Golden age of baseball

The Golden Age of Baseball, or Baseball's Golden Era, is the period from about 1920 to 1960.[1] The golden era is the time period immediately following the dead-ball era (before World War I) but prior to what is now called the modern era. There is no exact timeframe in any of these eras.[2] MLB considers the post World War II era to be the beginning of the modern age, which places the golden era between the end of World War I and the end of World War II.

Much of baseball's golden age was captured in black and white film, adding to the mystique and folklore of the game. The first baseball game broadcast in color was in 1951,[3] and by the mid-1960s all baseball games were broadcast in color, which could be viewed as the end of the golden age.


The golden age was dominated by stars such as Lou Gehrig, Ty Cobb, Ted Williams, Hank Greenberg, Rogers Hornsby and especially Babe Ruth, whose called shot was one of the defining moments of the era. Another defining moment of the golden era was Gabby Hartnett's Homer in the Gloamin'. By 1919, when Ruth hit a then-league record 29 home runs, a spectacular feat at that time, the dead-ball era had officially come to an end, ushering in the Live-ball era.

While the most popular icons of the golden era are hitters, and Ruth is generally thought of as one of the premier sports icons in history,[4] there were also several pitchers who dominated hitters on the mound during that same time, and two of the best of them were Lefty Grove and Dizzy Dean, both of whom won over 30 games in the early 1930s. Later in the era, players such as Willie Mays, Mickey Mantle, Ernie Banks, and pitchers Bob Gibson and Warren Spahn, among others, established themselves as Hall of Famers and ultimately played into the late 1960s and 1970s, providing a bridge between the current era and the golden age.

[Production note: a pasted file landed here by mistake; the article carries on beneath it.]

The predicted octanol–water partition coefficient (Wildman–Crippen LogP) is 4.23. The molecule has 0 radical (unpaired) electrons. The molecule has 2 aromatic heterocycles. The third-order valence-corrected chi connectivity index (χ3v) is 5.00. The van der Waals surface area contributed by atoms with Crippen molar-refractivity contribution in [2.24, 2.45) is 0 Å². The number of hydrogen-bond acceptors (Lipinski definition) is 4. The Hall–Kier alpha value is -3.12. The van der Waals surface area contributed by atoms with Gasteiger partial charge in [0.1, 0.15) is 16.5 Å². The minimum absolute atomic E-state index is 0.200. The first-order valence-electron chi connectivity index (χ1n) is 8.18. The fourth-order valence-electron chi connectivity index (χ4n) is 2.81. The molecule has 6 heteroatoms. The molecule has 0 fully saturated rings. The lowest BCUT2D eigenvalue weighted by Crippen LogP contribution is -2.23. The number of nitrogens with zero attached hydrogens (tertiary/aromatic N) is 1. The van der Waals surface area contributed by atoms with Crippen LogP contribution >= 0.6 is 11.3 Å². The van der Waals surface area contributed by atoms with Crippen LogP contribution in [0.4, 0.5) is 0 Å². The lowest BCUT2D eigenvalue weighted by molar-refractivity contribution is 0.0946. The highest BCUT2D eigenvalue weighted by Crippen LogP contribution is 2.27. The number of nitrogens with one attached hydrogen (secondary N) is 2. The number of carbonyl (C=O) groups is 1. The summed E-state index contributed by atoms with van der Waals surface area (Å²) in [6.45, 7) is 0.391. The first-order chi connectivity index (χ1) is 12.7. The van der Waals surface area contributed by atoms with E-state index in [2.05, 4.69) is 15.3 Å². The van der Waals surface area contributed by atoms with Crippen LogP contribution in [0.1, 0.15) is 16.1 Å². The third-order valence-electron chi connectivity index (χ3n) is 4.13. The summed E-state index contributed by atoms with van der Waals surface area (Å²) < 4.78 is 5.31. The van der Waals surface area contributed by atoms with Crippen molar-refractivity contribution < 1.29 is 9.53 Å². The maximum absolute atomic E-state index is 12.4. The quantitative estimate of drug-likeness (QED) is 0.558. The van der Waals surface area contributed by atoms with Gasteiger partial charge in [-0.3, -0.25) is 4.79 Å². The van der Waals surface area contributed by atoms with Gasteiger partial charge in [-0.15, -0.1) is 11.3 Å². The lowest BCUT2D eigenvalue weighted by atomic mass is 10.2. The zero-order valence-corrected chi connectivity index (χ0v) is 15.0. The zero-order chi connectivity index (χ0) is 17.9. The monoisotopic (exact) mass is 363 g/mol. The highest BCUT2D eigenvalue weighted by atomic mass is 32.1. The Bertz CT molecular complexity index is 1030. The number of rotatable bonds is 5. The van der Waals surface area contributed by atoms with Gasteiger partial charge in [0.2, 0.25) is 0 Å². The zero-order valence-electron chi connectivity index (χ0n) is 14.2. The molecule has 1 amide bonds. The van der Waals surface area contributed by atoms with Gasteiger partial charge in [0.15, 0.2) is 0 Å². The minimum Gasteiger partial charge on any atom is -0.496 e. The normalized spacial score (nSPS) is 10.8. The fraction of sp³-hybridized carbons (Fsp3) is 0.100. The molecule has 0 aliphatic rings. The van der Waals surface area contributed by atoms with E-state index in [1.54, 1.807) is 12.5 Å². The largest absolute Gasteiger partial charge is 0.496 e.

From a team perspective, the golden age of baseball (using the years 1918-1964 as a guideline) was dominated by the American League's New York Yankees,[5] who won 29 pennants and 20 World Series titles between 1918 and 1964.[6] To expound on that figure, in the National League, it took three clubs combined to win 27 pennants (nine each) during that same timeframe, those teams being the St. Louis Cardinals, Brooklyn Dodgers and New York Giants, all of whom were dominant in their own right. In addition, the N.L.'s Chicago Cubs tallied 6 N.L. pennants (none until 2016) and the A.L.'s Detroit Tigers snared four A.L. pennants during that same time, the second highest total in the junior circuit after the Bronx Bombers' historic 29.

Teams travelled primarily by train during the period, occasionally stopping off at saloons and speakeasies in between games, mingling with fans and adding to the mystique of the era, as this is unlikely to happen often today. Many players also worked other "primary" jobs in the offseason, and others stepped away in the middle of their careers to serve in the military.

Entire franchises were worth hundreds of thousands of dollars, at the time, with the Cleveland Indians becoming the first team to be sold for over $1,000,000 when Bob Hope and Bill Veeck bought the club for $1.6 million.[7]

See also


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